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Pro Basketball’s Gender Pay Gap Is the ‘Perfect Business Problem,’ the WNBA’s New Commissioner Says

October 22, 2019, 1:55 AM UTC

The average NBA player salary for the 2019-2020 season is around $7.7 million, according to Basketball Reference. The average salary of an WNBA player, meanwhile, is around $75,0000. Though the men’s schedule packs in more than twice the games that the women’s league offers, the math isn’t even close to comparable, a fact not lost to Cathy Engelbert, the newly installed WNBA commissioner and CEO who joined the league in July after leading the professional services giant Deloitte.

“It varies, but it’s not enough,” Engelbert said Monday, regarding WNBA player salaries during Fortune’s Most Powerful Women Summit in Washington, D.C.

Raising wages for WNBA players is just one of the many challenging tasks facing Engelbert, who described joining the basketball league as an example of stepping into the “perfect business problem.”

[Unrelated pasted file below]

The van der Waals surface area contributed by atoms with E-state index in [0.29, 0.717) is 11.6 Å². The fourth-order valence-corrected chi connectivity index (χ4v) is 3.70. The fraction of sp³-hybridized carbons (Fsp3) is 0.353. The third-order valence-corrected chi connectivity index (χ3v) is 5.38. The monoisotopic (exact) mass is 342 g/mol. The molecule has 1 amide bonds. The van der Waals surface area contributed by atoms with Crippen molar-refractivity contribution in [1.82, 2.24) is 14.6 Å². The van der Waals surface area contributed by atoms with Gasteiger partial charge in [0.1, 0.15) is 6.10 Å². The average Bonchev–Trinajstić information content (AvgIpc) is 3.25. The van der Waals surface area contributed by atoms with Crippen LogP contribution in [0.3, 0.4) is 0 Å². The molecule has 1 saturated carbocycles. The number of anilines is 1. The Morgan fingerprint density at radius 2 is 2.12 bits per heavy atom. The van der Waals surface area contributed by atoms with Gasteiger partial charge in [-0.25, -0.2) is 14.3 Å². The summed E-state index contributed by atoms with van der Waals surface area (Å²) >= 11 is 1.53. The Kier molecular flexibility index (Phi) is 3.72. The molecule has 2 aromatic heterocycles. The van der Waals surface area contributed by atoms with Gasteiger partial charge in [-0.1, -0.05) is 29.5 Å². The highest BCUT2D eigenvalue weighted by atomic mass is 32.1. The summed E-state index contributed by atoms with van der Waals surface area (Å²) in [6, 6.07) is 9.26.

For instance, Engelbert said the WNBA needs more people watching and attending the live games, more investment in sales and marketing, and more support from businesses. 

“We have a big issue around women’s sports right now around money,” Engelbert said. “Less than 5% of corporate sponsorship goes to women and less than 5% of media coverage goes to women.” 

But Engelbert is optimistic about the future of the WNBA, and women’s sports in general. For instance, the U.S. women’s national soccer team’s World Cup victory this past summer brought massive attention and accolades to women in sports. Engelbert is hoping that some of that momentum—as well as the movement around women’s empowerment—spills over to the WNBA as well.

But it’s not just U.S. women soccer players who are dominating the women’s sports world, Engelbert said. The U.S. women’s national basketball team has won six consecutive gold medals, and is aiming for its seventh at the 2020 summer Olympics in Tokyo. Another U.S. women gold would turn the program into a sports dynasty for the ages.

But, there’s a problem, says Engelbert: “Nobody is talking about it.” At least they aren’t, yet.

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